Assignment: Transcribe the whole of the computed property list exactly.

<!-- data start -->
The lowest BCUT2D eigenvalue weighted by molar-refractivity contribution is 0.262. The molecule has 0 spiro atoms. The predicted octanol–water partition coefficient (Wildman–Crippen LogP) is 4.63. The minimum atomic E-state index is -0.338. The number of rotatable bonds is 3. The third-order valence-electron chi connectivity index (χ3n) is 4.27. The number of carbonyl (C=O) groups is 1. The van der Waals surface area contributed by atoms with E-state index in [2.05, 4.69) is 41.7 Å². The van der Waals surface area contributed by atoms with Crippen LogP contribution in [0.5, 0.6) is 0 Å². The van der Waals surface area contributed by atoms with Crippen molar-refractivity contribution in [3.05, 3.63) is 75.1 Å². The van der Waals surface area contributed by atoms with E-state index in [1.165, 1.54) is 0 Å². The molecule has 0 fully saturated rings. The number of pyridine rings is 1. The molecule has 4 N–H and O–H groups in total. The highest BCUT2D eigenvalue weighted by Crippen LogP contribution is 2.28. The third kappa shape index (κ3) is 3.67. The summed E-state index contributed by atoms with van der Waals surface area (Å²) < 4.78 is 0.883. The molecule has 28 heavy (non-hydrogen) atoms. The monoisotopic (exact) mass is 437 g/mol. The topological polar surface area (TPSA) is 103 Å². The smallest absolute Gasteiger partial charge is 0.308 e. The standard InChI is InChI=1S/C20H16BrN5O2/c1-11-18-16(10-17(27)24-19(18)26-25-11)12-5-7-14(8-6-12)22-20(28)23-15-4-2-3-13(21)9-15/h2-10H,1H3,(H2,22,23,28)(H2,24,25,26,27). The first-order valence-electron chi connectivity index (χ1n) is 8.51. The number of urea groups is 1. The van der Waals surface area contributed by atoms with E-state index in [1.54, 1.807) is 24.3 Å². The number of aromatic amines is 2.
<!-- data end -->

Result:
The lowest BCUT2D eigenvalue weighted by molar-refractivity contribution is 0.262. The molecule has 0 spiro atoms. The predicted octanol–water partition coefficient (Wildman–Crippen LogP) is 4.63. The minimum atomic E-state index is -0.338. The number of rotatable bonds is 3. The third-order valence-electron chi connectivity index (χ3n) is 4.27. The number of carbonyl (C=O) groups is 1. The van der Waals surface area contributed by atoms with E-state index in [2.05, 4.69) is 41.7 Å². The van der Waals surface area contributed by atoms with Crippen LogP contribution in [0.5, 0.6) is 0 Å². The van der Waals surface area contributed by atoms with Crippen molar-refractivity contribution in [3.05, 3.63) is 75.1 Å². The van der Waals surface area contributed by atoms with E-state index in [1.165, 1.54) is 0 Å². The molecule has 0 fully saturated rings. The number of pyridine rings is 1. The molecule has 4 N–H and O–H groups in total. The highest BCUT2D eigenvalue weighted by Crippen LogP contribution is 2.28. The third kappa shape index (κ3) is 3.67. The summed E-state index contributed by atoms with van der Waals surface area (Å²) < 4.78 is 0.883. The molecule has 28 heavy (non-hydrogen) atoms. The monoisotopic (exact) mass is 437 g/mol. The topological polar surface area (TPSA) is 103 Å². The smallest absolute Gasteiger partial charge is 0.308 e. The standard InChI is InChI=1S/C20H16BrN5O2/c1-11-18-16(10-17(27)24-19(18)26-25-11)12-5-7-14(8-6-12)22-20(28)23-15-4-2-3-13(21)9-15/h2-10H,1H3,(H2,22,23,28)(H2,24,25,26,27). The first-order valence-electron chi connectivity index (χ1n) is 8.51. The number of urea groups is 1. The van der Waals surface area contributed by atoms with E-state index in [1.54, 1.807) is 24.3 Å². The number of aromatic amines is 2.